Quality finish on painted furniture (shelves) using an airless sprayer

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Forum topic by DyerWolf posted 05-06-2009 08:50 PM 2739 views 0 times favorited 3 replies Add to Favorites Watch
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3 posts in 3275 days

05-06-2009 08:50 PM

Hi – first post here!

I’ve recently build a set of shelves for a friend’s kid’s closet. She would like the shelves finished in a red (we’re using Porter paint’s Advantage 900 semi-gloss latex) paint which I intend to apply using a Graco Magnum X7 airless sprayer (I have the 515 tip).

I’ve never painted furniture using an airless sprayer (I bought it to paint my garage…). I’d like to make sure the finish is as close to professional or commercial grade as I can, and I’ve read that airless sprayers have an advantage over brush or rolled paint.

The shelves were built from a paint grade maple faced ply and soft maple on the stiles & facing pieces of the shelves (the main body of each shelf is 3/4 ply tounge & groove fitted to a soft maple facing piece). I sanded the shelves smooth to 180 grit.

Yesterday I primed the shelves using the Graco & a grey deep-base Kilz acrylic primer. This morning when I went out to check the primer, I noticed the finish is less than smooth (somewhat like the grain was raised by applying the primer – but more like the paint went on ‘stippled’ – best way to describe it is that it feels more like drywall than smooth painted wood). So I sanded the primer using a 220 grit dry paper. It smoothed off the stippled feel (& a couple of places where I failed to apply the paint as smooth as I should) – but left a less-than-uniform appearance. I’m afraid to proceed without advice.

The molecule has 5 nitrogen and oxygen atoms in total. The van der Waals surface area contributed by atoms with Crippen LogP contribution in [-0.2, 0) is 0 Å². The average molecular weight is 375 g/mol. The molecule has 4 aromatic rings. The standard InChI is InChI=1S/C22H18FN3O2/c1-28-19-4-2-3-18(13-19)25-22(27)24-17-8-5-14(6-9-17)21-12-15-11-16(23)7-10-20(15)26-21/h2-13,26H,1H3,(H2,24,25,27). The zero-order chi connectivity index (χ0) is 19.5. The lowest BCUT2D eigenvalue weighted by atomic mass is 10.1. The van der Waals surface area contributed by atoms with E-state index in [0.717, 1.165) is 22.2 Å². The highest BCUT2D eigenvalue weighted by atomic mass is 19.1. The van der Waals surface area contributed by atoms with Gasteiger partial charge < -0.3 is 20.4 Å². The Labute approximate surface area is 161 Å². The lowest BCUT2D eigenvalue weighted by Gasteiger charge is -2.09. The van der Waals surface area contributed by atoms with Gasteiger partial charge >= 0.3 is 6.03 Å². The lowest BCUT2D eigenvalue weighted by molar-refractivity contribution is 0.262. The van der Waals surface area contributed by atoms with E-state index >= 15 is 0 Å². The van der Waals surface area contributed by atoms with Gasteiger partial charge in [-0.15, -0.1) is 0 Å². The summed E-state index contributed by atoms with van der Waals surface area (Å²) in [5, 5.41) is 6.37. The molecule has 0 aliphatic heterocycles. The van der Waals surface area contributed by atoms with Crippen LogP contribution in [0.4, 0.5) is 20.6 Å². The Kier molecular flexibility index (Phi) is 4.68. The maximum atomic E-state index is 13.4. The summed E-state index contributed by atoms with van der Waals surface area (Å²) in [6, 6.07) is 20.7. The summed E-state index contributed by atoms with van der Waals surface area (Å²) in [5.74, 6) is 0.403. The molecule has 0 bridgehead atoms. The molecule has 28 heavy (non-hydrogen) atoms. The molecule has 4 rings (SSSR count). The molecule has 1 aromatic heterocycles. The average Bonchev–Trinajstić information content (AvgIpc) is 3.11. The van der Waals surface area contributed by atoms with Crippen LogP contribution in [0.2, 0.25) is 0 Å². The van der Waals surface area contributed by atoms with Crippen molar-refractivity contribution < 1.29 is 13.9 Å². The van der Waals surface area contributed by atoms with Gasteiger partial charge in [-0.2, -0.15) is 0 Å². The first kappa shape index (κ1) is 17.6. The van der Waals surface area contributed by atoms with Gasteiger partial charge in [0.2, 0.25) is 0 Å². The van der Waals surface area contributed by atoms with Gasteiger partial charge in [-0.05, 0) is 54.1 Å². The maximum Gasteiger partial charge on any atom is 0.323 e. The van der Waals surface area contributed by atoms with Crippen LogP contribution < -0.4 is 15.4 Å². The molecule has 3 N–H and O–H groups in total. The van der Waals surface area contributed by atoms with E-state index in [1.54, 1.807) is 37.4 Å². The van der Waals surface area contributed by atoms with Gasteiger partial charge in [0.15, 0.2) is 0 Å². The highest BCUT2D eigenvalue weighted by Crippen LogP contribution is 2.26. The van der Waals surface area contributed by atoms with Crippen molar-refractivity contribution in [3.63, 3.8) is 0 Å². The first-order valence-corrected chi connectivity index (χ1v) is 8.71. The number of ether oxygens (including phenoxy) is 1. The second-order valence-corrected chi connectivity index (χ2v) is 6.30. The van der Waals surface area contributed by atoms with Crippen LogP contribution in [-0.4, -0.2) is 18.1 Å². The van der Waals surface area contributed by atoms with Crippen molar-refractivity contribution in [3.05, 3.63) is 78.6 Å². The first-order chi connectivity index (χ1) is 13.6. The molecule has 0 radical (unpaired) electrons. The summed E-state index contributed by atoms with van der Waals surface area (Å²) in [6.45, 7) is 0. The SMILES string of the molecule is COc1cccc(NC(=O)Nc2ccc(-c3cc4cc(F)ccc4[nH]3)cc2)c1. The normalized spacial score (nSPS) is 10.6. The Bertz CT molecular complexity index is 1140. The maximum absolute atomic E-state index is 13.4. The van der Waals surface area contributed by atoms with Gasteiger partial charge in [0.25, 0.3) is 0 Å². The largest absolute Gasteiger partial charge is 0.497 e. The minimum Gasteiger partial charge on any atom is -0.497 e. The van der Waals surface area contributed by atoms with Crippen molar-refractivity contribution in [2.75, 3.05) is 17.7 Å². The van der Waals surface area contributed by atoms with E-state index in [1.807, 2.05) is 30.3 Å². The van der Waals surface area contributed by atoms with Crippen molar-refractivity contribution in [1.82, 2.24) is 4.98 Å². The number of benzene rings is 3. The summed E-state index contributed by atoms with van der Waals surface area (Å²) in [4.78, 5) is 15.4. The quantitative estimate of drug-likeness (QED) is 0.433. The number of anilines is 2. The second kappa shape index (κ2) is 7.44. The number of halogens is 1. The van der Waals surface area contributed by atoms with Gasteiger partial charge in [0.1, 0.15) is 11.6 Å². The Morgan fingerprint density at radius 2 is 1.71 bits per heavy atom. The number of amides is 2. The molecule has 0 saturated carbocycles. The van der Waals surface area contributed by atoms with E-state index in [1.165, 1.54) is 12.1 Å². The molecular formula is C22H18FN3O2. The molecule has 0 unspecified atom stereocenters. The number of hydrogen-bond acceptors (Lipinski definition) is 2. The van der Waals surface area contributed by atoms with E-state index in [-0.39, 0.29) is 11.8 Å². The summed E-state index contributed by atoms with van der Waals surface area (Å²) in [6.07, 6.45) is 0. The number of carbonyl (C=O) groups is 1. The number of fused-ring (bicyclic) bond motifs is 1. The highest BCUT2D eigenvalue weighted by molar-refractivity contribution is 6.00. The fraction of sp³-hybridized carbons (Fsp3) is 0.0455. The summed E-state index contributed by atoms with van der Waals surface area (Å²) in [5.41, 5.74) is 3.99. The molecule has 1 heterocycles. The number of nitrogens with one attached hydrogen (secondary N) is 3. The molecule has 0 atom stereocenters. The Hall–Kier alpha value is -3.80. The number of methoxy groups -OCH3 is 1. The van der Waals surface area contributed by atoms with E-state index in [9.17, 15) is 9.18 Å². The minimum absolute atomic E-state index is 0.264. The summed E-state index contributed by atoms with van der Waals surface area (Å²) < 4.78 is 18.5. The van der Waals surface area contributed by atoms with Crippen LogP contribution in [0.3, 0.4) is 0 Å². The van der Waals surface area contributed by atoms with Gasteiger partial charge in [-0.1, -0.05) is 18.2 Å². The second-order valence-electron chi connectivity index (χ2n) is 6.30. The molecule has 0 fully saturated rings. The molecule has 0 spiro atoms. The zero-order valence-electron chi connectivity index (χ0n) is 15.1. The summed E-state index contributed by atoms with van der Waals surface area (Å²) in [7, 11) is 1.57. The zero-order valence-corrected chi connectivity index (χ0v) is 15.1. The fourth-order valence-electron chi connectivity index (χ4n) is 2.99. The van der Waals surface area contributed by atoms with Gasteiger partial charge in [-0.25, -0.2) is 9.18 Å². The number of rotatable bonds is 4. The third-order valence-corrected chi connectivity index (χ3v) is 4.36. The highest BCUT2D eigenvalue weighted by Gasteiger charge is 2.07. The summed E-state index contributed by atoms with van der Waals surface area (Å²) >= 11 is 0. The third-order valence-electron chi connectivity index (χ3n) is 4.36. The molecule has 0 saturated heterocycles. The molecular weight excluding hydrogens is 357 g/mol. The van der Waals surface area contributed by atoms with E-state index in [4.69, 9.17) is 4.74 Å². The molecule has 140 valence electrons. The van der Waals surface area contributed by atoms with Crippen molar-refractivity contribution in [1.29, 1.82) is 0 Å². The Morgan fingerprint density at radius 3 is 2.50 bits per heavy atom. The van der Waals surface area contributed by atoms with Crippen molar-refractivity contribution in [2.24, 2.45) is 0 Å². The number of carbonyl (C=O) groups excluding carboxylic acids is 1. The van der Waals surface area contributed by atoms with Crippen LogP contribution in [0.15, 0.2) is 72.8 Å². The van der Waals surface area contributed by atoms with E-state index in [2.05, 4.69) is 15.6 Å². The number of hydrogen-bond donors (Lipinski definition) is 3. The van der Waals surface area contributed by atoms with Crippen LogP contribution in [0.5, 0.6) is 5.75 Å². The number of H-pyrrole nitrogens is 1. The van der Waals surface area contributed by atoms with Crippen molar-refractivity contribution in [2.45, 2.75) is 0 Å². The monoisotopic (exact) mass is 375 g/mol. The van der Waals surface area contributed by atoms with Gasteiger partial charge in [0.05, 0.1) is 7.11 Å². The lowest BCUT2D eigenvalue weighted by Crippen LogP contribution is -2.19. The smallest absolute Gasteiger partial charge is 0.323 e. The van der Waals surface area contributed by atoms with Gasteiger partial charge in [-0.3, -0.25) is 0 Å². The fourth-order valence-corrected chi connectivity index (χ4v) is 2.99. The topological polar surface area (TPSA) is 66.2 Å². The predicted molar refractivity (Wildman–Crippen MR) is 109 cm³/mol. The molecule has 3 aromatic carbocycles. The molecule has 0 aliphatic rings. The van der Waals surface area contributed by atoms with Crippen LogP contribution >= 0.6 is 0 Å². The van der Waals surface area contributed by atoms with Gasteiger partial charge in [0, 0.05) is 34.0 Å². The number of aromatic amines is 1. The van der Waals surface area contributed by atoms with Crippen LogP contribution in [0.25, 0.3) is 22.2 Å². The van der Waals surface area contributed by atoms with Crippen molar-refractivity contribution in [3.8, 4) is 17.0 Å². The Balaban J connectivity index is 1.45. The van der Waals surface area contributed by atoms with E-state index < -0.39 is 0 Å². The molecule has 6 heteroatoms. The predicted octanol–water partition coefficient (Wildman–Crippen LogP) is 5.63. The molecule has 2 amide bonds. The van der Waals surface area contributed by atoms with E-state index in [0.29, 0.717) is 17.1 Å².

I want the red finish to be the best I can make it – smooth to the touch & uniform in appearance.

What is the best way to proceed?

3 replies so far

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3 posts in 3275 days

#1 posted 05-06-2009 10:39 PM

Oh – another question:

Can I paint this in one go – or do I need to paint it in stages?

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#2 posted 05-06-2009 10:53 PM

Before painting the whole thing I would paint an area were it had the problem and see what happens. If you have an contaminate problem it’s better to find out before you paint the whole thing. If you still have a problem go over it with a shellac based primer and that will seal out most contaminants. If your very good with and airless I would do a tack coat(a very light coat) and then come back with the top coat.after about 5-10 minutes depending on temperature. If your in a tight space I would go with a turbine set up with a large tip. If you have one available

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3 posts in 3275 days

#3 posted 05-07-2009 02:33 AM


So is 220 grit paper reccomended between coats? Should I go with steel wool?

What about a polyurethane finish coat – necessary?

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